11. Posted at 2:55 PM on 9/30/2010 by Bob Russo:
    What a station! I worked there from '67 to'70 & again from '79 to '82. From '70 to '80 I worked in NY but no station could compare with WIP. The people where the best pros & the nicest people!

    12. Posted at 5:34 PM on 11/22/2010 by NELSON A DAVISON:
    MY MEMORIES OF WIP GOES WAY BACK TO WHEN JOHN FACENDA DID THE NEWS AT 6pm JUST BEFORE ALL THE NIGHT TIME SOAPS. LATER YEARS I LISTENED TO MC CAULEY, CHUCK, DICK CLAYTON, AND OF COURSE TOM MORAN. IN LATER YEARS I GOT TO WORK WITH TOM AT RPL IN CAMDEN, AS I WAS ONE OF THEIR ENGINEERS. TOM AND I ARE BOTH INTERESTED IN MODEL TRAINS AND SO EVERY ONCE IN A WHILE I WILL BUMP IN TO TOM AT A TRAIN SHOW. I "AM RETIRED AND LIVING IN DELAWARE, BUT I SURE MISS TOM AND THE GANG. WE ARE LOSING A LOT OF THEM. THERE ISN'T TOO MANY LEFT. NELSON A DAVISON

    13. Posted at 11:30 AM on 1/12/2011 by john lyons:
    I used RPL to do hours of educational tapes for my employer,Reliance Insurance Company.One day, my engineer, Richie, gathered allof my crack-ups and played them back during a break, it was a riot. I got to meet Tom Moran and a few other radio greats at RPL and Baker Sound. I would love to find Richie again. Wwe spent many hours in the studio doing good work. JL

    14. Posted at 2:05 PM on 3/13/2011 by Ron:
    I think it was on WIp that a Drexel University had a program, mainly giving personal financial advise. His name was Harry but I don't remember the last name. Can anyone help with the last name? Man, he gave good advise!

    15. Posted at 1:37 PM on 4/28/2011 by Gail:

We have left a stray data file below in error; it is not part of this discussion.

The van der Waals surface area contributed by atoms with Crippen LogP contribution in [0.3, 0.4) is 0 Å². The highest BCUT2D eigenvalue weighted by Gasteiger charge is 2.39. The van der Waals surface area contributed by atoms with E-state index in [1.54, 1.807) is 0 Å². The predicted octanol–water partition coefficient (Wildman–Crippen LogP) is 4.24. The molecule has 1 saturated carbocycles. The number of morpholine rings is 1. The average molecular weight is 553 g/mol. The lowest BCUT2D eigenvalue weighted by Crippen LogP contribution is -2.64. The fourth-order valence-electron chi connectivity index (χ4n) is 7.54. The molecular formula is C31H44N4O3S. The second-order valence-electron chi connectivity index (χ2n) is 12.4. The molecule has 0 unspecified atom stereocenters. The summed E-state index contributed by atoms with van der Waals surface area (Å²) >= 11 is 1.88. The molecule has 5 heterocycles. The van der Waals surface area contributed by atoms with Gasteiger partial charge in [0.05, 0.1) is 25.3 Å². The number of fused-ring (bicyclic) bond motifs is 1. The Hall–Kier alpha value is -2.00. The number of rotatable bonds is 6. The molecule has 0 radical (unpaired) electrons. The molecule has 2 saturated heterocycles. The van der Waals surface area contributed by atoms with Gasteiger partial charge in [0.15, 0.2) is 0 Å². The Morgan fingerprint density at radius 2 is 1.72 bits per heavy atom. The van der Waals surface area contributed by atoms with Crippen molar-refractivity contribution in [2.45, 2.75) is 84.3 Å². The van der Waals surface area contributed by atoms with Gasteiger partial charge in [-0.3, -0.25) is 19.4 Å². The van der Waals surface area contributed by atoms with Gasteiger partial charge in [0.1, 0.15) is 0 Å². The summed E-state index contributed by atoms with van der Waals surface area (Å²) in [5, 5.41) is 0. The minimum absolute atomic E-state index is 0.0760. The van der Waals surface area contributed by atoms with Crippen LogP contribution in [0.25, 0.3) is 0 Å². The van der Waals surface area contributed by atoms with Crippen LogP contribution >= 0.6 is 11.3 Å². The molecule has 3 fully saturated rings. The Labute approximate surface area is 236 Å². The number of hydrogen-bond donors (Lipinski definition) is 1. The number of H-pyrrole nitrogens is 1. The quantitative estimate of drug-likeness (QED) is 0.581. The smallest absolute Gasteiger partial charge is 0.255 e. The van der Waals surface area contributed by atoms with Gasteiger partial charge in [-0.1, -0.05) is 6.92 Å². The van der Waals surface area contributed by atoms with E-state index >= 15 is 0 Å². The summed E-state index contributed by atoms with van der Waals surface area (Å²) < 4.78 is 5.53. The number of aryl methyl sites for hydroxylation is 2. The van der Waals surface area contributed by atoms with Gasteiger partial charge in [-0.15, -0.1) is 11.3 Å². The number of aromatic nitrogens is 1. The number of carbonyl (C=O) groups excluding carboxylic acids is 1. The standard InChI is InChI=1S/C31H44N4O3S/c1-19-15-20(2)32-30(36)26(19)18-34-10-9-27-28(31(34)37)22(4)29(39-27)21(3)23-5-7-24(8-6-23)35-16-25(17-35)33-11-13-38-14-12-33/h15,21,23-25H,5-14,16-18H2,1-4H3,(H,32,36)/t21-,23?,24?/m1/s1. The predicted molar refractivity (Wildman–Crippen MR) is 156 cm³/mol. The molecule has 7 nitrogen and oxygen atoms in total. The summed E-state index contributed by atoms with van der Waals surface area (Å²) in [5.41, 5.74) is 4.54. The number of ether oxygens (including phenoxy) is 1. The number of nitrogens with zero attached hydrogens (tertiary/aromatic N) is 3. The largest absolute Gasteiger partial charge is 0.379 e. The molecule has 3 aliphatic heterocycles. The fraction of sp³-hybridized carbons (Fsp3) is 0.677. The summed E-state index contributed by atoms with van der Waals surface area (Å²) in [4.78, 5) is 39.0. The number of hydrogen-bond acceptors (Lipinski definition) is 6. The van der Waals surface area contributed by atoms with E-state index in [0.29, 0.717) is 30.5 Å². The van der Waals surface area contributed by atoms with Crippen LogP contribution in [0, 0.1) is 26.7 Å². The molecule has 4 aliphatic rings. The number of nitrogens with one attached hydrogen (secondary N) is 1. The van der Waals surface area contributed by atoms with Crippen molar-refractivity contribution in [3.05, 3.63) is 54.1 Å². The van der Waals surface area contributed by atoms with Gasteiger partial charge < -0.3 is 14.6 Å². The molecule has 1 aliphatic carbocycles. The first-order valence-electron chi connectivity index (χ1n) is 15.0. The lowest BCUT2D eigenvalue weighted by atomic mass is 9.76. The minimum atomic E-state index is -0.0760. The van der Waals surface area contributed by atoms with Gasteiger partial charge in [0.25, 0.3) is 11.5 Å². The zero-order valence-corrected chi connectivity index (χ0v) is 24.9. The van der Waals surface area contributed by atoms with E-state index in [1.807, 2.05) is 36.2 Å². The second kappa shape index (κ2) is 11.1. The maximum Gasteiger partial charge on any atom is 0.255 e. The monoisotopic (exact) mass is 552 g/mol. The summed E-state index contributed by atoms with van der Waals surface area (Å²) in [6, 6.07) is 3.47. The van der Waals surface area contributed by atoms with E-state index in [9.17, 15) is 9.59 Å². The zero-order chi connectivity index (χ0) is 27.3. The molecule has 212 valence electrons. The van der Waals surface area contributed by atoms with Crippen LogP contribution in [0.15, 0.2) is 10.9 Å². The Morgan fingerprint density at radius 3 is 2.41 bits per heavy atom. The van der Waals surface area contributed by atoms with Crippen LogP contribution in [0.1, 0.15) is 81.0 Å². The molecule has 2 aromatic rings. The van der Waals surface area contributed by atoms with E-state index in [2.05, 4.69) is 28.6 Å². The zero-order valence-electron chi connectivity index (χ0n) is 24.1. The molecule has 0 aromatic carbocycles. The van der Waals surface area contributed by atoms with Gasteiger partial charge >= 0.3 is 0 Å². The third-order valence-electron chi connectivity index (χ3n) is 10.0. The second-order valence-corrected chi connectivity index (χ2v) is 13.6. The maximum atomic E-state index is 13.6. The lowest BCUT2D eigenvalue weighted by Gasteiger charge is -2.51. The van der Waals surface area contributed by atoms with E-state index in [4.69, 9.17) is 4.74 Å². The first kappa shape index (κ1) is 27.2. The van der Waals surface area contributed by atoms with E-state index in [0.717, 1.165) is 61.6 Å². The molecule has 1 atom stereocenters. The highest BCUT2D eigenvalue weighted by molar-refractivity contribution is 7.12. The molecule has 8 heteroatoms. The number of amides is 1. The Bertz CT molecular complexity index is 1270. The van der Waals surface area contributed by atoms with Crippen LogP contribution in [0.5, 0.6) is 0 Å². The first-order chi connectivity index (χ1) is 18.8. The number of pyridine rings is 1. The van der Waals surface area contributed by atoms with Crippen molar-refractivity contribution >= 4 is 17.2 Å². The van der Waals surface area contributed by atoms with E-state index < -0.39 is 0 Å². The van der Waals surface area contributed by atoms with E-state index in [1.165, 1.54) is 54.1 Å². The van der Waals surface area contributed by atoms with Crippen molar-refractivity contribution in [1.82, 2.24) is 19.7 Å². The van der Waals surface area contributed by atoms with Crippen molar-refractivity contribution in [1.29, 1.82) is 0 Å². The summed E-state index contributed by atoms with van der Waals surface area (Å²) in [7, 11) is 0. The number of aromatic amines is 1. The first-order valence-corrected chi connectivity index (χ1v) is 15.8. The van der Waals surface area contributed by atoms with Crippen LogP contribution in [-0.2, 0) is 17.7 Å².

My mother Margaret (Marge) Anderson Cathey, now deceased, was also a secretary to Ben Gimbel in the 1940s -she told many stories about the station. Does anyone recall her ?

    16. Posted at 10:35 PM on 6/28/2011 by Scott:
    You can listen to 2 WIP jingles at the Broadcast Pioneers website at: http://www.broadcastpioneers.com/bp3/wipjingles.ram

    17. Posted at 5:08 PM on 11/29/2011 by Sue Downs:
    I also worked at WIP in the 1968-70. I remember working with Del Dengate, Tom Moran, Bill Hickock, Joe McCauley and many others. Good to see the emails from many of us "old timers. They were great days and proved a great start in my career.

    18. Posted at 4:58 PM on 2/15/2012 by George Barkman:
    My earliest recollection of radio was on WIP an early morning show with Mac McGuire. My dad always listen to this show before he went to work. Does any one else remember Mac? And and we went to the Uncle Wip show several times. We loved it.

    19. Posted at 1:44 AM on 2/23/2012 by Bob Schaumann:
    Two years working weekends in the WIP newsroom, 1966-68, while at Villanova. Learned much from great newsguys (Samuel Hall, Gordon Thomas, John Paul Webber, Robert Vaughn, Noel Heckerson, Ron Gold, and Paul Rust) and a great group of air personalities. Don Barth, Harry, Walter, and other engineers rounded out the group. A lot of fun -- great memories!